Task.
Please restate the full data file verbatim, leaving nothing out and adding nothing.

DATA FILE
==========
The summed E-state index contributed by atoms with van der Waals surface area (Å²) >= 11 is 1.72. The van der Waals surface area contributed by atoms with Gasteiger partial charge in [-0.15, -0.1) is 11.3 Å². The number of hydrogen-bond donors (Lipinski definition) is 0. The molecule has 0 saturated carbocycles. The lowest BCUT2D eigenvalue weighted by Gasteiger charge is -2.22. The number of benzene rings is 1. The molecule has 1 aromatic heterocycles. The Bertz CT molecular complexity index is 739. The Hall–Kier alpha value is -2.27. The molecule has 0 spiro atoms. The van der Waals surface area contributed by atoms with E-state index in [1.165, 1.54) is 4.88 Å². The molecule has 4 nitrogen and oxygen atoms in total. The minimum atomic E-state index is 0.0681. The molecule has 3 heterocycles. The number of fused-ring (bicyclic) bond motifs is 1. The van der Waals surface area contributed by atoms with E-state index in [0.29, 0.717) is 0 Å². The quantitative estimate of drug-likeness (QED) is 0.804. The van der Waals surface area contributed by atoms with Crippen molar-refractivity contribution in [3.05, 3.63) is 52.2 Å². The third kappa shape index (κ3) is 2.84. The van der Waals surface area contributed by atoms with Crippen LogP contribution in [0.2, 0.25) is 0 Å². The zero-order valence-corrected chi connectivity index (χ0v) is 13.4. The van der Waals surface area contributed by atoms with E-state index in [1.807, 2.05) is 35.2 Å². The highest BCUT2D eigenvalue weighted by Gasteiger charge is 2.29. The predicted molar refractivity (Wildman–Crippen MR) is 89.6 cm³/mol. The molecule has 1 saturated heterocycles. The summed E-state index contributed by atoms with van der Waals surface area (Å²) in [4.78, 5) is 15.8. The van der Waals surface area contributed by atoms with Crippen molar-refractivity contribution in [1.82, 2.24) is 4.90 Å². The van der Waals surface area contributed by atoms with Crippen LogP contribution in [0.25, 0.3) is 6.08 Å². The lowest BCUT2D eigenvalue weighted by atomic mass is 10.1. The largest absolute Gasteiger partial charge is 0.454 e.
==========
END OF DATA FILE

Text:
The summed E-state index contributed by atoms with van der Waals surface area (Å²) >= 11 is 1.72. The van der Waals surface area contributed by atoms with Gasteiger partial charge in [-0.15, -0.1) is 11.3 Å². The number of hydrogen-bond donors (Lipinski definition) is 0. The molecule has 0 saturated carbocycles. The lowest BCUT2D eigenvalue weighted by Gasteiger charge is -2.22. The number of benzene rings is 1. The molecule has 1 aromatic heterocycles. The Bertz CT molecular complexity index is 739. The Hall–Kier alpha value is -2.27. The molecule has 0 spiro atoms. The van der Waals surface area contributed by atoms with E-state index in [1.165, 1.54) is 4.88 Å². The molecule has 4 nitrogen and oxygen atoms in total. The minimum atomic E-state index is 0.0681. The molecule has 3 heterocycles. The number of fused-ring (bicyclic) bond motifs is 1. The van der Waals surface area contributed by atoms with E-state index in [0.29, 0.717) is 0 Å². The quantitative estimate of drug-likeness (QED) is 0.804. The van der Waals surface area contributed by atoms with Crippen molar-refractivity contribution in [3.05, 3.63) is 52.2 Å². The third kappa shape index (κ3) is 2.84. The van der Waals surface area contributed by atoms with Crippen LogP contribution in [0.2, 0.25) is 0 Å². The zero-order valence-corrected chi connectivity index (χ0v) is 13.4. The van der Waals surface area contributed by atoms with E-state index in [1.807, 2.05) is 35.2 Å². The highest BCUT2D eigenvalue weighted by Gasteiger charge is 2.29. The predicted molar refractivity (Wildman–Crippen MR) is 89.6 cm³/mol. The molecule has 1 saturated heterocycles. The summed E-state index contributed by atoms with van der Waals surface area (Å²) in [4.78, 5) is 15.8. The van der Waals surface area contributed by atoms with Crippen molar-refractivity contribution in [1.82, 2.24) is 4.90 Å². The van der Waals surface area contributed by atoms with Crippen LogP contribution in [0.25, 0.3) is 6.08 Å². The lowest BCUT2D eigenvalue weighted by atomic mass is 10.1. The largest absolute Gasteiger partial charge is 0.454 e.